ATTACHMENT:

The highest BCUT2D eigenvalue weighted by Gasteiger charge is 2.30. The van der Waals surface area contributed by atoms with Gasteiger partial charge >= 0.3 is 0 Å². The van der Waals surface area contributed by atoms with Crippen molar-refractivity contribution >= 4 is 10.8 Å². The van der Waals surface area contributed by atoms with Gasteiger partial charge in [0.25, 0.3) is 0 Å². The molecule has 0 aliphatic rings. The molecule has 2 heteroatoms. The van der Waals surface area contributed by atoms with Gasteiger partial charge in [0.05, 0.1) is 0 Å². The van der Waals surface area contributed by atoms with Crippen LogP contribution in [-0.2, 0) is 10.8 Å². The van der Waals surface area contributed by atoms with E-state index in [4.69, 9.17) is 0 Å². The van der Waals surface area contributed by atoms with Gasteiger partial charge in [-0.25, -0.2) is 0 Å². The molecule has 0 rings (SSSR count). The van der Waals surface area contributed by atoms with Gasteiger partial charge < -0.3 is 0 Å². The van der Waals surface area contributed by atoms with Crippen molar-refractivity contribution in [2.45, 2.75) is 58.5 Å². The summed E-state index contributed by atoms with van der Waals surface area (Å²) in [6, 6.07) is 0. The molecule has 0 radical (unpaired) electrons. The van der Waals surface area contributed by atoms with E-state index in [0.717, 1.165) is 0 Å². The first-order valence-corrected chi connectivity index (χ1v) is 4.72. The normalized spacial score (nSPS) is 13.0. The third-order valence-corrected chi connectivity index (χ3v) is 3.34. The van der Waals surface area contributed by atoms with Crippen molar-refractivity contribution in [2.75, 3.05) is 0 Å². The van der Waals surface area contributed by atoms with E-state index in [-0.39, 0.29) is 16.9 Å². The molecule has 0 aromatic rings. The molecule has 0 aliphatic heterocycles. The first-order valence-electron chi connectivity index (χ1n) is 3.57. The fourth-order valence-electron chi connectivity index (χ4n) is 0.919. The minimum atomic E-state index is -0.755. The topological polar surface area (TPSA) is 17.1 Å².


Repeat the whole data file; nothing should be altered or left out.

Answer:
The highest BCUT2D eigenvalue weighted by Gasteiger charge is 2.30. The van der Waals surface area contributed by atoms with Gasteiger partial charge >= 0.3 is 0 Å². The van der Waals surface area contributed by atoms with Crippen molar-refractivity contribution >= 4 is 10.8 Å². The van der Waals surface area contributed by atoms with Gasteiger partial charge in [0.25, 0.3) is 0 Å². The molecule has 0 aliphatic rings. The molecule has 2 heteroatoms. The van der Waals surface area contributed by atoms with Gasteiger partial charge in [0.05, 0.1) is 0 Å². The van der Waals surface area contributed by atoms with Crippen LogP contribution in [-0.2, 0) is 10.8 Å². The van der Waals surface area contributed by atoms with E-state index in [4.69, 9.17) is 0 Å². The van der Waals surface area contributed by atoms with Gasteiger partial charge in [-0.25, -0.2) is 0 Å². The molecule has 0 rings (SSSR count). The van der Waals surface area contributed by atoms with Gasteiger partial charge < -0.3 is 0 Å². The van der Waals surface area contributed by atoms with Crippen molar-refractivity contribution in [2.45, 2.75) is 58.5 Å². The summed E-state index contributed by atoms with van der Waals surface area (Å²) in [6, 6.07) is 0. The molecule has 0 radical (unpaired) electrons. The van der Waals surface area contributed by atoms with E-state index in [0.717, 1.165) is 0 Å². The first-order valence-corrected chi connectivity index (χ1v) is 4.72. The normalized spacial score (nSPS) is 13.0. The third-order valence-corrected chi connectivity index (χ3v) is 3.34. The van der Waals surface area contributed by atoms with Crippen molar-refractivity contribution in [2.75, 3.05) is 0 Å². The van der Waals surface area contributed by atoms with E-state index in [-0.39, 0.29) is 16.9 Å². The molecule has 0 aromatic rings. The molecule has 0 aliphatic heterocycles. The first-order valence-electron chi connectivity index (χ1n) is 3.57. The fourth-order valence-electron chi connectivity index (χ4n) is 0.919. The minimum atomic E-state index is -0.755. The topological polar surface area (TPSA) is 17.1 Å².